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    Task Force Strike Soldiers awarded Purple Hearts

    Task Force Strike Soldiers awarded Purple Heart

    Photo By Master Sgt. Kap Kim | Combined Joint Task Force-10 and Regional Command-East Commander U.S. Army Maj. Gen....... read more read more

    BAGRAM AIR FIELD, AFGHANISTAN

    09.05.2014

    Story by Master Sgt. Kap Kim 

    Combined Joint Task Force 10

    BAGRAM AIR FIELD, Afghanistan – When a suicide bomber detonated his vehicle near a U.S. Army convoy Aug. 24, 2014, in Nangarhar province, Afghanistan, it tested all their training and would be a clear reminder that their war was far from over.

    The blast sent a six-man crew into the air and continued to roll their 15-ton vehicle off the road after it landed. During the blast, Spc. Kelii Torres, a forward observer with Headquarters and Headquarters Company, 1st Battalion, 502nd Infantry Regiment, 2nd Brigade Combat Team, 101st Airborne Division (Air Assault), was knocked out and woke up to the confusion that was caused by a concussion.

    “We were sitting back there and heard a loud explosion,” he recalled. “For a moment, I didn’t know who it hit until I felt our vehicle go up in the air … when it went up in the air; it was all in slow motion.”

    Then, smoke filled the compartment of their MAXPRO and when it started to roll, he was knocked unconscious. When he hit his head on radio equipment, he remembered, for a split second, that he was going to die, but then, he woke up to Spc. Dalton Trimble, their gunner who was thrown from the vehicle, yelling for his rifle.

    “My first thought was that I needed to get out and pull security,” he said. “Then, I started to check if everyone was all right.”

    Within seconds, their squad leaders, their platoon sergeant, Sgt. 1st Class Justin Richardson, and their unit medic Spc. Michael Wayman, who Torres affectionately called “Doc,” came running to their aid. Meanwhile, Dinh, their driver, was shaken up, but alert. He quickly went to his platoon leader’s aid and cut him out of his seat belt.

    Most of the six-man crew survived the incident with short-term injuries while the rest will undergo some further recovery time back in the U.S. The crew, by all accounts, performed their duties after the blast as they have been trained to do.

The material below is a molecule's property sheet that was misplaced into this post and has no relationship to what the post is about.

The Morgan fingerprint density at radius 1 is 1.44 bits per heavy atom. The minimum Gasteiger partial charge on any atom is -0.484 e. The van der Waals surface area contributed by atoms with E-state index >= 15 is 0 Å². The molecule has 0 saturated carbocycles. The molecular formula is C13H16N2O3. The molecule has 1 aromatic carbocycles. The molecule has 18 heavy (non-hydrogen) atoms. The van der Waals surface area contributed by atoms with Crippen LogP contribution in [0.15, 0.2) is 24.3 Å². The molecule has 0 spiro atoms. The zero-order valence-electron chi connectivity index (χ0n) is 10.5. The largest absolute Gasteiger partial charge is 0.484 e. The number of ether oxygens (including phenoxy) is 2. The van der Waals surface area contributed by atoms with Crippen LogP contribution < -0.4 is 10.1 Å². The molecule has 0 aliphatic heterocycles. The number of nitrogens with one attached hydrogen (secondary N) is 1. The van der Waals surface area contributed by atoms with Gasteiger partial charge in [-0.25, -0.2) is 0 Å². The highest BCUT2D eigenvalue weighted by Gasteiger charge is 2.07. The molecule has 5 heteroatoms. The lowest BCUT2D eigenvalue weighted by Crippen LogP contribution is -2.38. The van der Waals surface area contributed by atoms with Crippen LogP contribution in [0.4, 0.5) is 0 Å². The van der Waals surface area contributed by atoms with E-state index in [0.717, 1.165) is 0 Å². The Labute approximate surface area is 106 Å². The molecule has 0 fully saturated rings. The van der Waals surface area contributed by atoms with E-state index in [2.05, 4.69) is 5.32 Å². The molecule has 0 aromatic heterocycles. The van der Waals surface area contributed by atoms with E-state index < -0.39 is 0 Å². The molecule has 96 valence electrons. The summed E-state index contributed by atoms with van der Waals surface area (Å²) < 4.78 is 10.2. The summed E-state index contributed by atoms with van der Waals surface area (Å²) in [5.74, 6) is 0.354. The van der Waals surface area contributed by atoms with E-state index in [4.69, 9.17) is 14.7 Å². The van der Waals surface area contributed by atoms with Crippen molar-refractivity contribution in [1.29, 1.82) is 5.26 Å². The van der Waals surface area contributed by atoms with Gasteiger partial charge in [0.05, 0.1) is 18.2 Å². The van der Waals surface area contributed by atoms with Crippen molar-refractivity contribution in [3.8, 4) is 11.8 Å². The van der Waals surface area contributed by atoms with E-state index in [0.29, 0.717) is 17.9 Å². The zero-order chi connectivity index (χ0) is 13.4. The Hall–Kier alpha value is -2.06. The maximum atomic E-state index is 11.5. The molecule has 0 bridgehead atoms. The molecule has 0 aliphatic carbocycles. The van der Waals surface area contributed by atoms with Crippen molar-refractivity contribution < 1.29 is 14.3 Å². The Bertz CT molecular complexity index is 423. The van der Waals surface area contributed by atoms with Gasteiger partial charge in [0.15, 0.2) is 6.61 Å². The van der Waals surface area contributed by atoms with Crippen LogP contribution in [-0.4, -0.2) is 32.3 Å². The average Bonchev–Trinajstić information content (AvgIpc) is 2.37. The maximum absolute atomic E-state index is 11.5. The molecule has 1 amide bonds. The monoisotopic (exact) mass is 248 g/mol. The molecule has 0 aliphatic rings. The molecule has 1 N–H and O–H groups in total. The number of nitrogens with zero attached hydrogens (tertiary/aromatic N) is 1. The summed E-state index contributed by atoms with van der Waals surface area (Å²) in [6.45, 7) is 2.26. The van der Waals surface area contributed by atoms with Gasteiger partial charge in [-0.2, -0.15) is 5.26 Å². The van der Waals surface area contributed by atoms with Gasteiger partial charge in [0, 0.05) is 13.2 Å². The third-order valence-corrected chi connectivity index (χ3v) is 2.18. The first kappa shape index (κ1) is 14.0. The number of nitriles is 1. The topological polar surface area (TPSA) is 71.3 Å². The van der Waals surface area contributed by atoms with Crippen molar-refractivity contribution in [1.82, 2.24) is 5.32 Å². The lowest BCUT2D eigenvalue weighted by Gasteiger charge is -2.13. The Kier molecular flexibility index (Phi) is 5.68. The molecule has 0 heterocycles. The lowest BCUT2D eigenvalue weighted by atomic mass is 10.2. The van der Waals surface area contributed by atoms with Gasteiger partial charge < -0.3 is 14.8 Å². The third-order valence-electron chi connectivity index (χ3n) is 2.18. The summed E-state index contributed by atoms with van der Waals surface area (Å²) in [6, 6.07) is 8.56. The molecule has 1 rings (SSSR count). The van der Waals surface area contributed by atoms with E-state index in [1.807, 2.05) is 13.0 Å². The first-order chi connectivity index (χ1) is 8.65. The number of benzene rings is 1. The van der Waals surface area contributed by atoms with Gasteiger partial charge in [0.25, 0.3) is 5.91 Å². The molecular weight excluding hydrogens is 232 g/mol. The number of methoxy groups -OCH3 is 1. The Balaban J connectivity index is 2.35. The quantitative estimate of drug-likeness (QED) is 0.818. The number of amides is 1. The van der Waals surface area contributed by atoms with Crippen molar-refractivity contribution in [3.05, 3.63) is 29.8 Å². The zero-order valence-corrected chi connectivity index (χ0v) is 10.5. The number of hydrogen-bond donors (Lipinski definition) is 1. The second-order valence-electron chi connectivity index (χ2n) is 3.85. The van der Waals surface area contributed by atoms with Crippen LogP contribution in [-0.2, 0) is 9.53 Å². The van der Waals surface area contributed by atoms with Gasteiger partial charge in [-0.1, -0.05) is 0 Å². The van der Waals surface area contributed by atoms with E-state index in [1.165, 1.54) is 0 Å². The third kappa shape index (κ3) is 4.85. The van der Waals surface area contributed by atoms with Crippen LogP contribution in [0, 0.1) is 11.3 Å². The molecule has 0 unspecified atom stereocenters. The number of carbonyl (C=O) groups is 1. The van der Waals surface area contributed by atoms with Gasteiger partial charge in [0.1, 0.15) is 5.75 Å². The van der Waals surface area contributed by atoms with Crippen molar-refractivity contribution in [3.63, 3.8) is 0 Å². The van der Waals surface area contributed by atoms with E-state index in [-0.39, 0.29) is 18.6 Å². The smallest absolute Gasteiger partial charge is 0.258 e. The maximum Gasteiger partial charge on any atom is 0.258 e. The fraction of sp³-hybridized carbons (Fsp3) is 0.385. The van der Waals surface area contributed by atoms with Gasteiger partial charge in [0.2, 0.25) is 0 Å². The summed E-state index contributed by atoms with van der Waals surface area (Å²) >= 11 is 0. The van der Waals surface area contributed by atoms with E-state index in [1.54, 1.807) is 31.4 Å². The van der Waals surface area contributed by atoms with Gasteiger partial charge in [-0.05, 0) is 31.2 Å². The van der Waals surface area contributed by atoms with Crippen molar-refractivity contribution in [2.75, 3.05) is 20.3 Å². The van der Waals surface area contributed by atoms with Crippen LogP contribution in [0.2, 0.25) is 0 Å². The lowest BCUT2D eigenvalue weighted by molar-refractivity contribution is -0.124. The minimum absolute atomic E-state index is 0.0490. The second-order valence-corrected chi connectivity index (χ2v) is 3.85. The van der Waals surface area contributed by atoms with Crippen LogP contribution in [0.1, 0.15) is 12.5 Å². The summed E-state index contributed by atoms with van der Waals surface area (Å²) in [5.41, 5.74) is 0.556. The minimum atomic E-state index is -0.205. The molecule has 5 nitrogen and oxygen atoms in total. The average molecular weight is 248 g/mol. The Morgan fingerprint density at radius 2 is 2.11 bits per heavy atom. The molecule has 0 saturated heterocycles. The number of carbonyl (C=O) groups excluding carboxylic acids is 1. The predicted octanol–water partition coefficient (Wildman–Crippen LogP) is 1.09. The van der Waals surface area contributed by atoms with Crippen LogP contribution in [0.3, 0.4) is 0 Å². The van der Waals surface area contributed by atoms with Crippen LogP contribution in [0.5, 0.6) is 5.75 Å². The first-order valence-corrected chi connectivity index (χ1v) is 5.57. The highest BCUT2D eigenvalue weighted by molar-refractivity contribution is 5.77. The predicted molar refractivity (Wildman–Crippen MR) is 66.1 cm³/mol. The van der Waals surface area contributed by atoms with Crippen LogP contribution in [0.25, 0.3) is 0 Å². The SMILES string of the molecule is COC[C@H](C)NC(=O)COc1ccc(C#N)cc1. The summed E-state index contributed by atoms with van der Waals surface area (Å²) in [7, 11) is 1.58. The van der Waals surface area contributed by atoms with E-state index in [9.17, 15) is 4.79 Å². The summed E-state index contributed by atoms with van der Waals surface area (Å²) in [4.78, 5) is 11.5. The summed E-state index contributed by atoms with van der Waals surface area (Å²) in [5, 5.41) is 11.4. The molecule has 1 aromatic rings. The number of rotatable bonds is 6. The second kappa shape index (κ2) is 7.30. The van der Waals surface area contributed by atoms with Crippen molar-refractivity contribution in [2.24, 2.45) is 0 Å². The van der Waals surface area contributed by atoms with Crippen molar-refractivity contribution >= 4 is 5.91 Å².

“As a platoon sergeant, I’m extremely proud of how they all performed,” said Richardson. “All the guys performed above and beyond that day … they knew what to do and executed quickly which made the evacuation fast.”

    Combined Joint Task Force-10 Commander Maj. Gen. Stephen Townsend and Command Sgt. Maj. Ray Lewis awarded Spc. Viet Dinh with both a Combat Infantryman Badge and Purple Heart Medal at a ceremony at the Regional Command-East Headquarters at Bagram Air Field, Afghanistan, Aug. 31, 2014, and Torres with the Purple Heart Medal and Combat Action Badge Sept. 5, 2014. Townsend would credit the crew with “doing the right thing” under enemy fire.

    This deployment was the first for both Dinh, of Sugarland, Texas, and Torres, of Lawton, Oklahoma.

    Although this wasn’t their first meeting with the enemy during their deployment, it was the first that left the Soldiers still wondering how this could have happened to them.

    Back at Forward Operating Base Fenty’s Charlie Medical clinic, Torres was still in shock and the events of the day were surreal, but in the quiet, and with his fellow crewmembers, he started to break down.

    “I started crying,” Torres admitted. “Trimble kept telling me that it was all right.”

    As time passed, Torres said he took hold of his emotions and by knowing everyone else in his team was all right as well, he rushed to the phone to call his wife back in Clarksville, Tennessee.

    “She was a wreck, but she was glad to know that I was OK,” he said.

    He also called his father, Ernest Torres, a retired sergeant first class, who lives in Lawton. His father, who had served over 20 years in the Army as a cannon crewmember and a combat veteran, gave him advice on dealing with the emotions he’d go through.

    Torres received the Combat Action Badge, different from others in their vehicle that day. The 19-year-old Army brat sought comradery in combat with his attached unit.

    “I’ve never felt more a part of a platoon than with those guys,” said the MacArthur High School grad.

    Although he’s happy to be going home to his wife, Keano, he’s upset to be leaving his combat brethren behind at FOB Fenty.

    “I just wanted that big welcome home ceremony with them … but I’ll be there to welcome them home,” he said.

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    NEWS INFO

    Date Taken: 09.05.2014
    Date Posted: 09.05.2014 14:51
    Story ID: 141289
    Location: BAGRAM AIR FIELD, AF 

    Web Views: 1,707
    Downloads: 1
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